Could you elaborate more on "optimized for mobile"? I gather that low poly budget and small textures are part of that but I don't really know any specifics or where to look them up - most stuff I've done has had PC as a base line (even if some of that is "PC ten years ago").

    Generally, what it means is:
    - low poly
    - static lighting
    - smaller texture sizes
    - correct image formats for each platform
    - low draw calls (use batching as much as possible)
    - clean meshes obviously
    - minimum overdraw on particles
    - no alpha blending

    Show a screenshot with lots of stuff onscreen and a low number of drawcalls and high framerate.

    Each engine (Unity, UE4, etc.) should have it's own guide for optimization on their website. There's lots of info on the interwebs about optimization.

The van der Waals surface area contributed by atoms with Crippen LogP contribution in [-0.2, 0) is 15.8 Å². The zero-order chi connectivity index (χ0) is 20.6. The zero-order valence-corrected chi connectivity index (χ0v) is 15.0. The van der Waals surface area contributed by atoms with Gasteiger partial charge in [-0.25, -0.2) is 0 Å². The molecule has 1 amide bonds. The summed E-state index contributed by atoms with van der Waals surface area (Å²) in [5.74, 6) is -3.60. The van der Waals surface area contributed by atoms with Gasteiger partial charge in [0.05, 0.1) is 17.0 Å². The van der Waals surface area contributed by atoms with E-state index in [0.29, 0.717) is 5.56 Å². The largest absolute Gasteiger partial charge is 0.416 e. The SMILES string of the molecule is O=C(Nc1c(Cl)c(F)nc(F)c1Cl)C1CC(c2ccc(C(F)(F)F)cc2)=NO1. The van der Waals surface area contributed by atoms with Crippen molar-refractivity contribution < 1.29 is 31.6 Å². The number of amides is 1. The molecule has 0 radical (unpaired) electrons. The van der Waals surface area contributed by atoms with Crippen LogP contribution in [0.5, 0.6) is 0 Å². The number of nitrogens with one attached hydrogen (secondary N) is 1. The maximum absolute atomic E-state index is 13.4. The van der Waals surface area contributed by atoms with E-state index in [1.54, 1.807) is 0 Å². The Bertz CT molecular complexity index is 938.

• RyanB
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    RyanB Polycount Sponsor
    One other thing...

    Be patient. The money doesn't come in one lump sum.

    I'm still making money from stuff I made four years ago. It adds up slowly, but it does add up.
  • CheeseOnToast
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    CheeseOnToast polycounter lvl 16
    Ryan, is the income you get purely supplementary? Or is it equivalent to a salaried position?
  • RyanB
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    RyanB Polycount Sponsor
    Ryan, is the income you get purely supplementary? Or is it equivalent to a salaried position?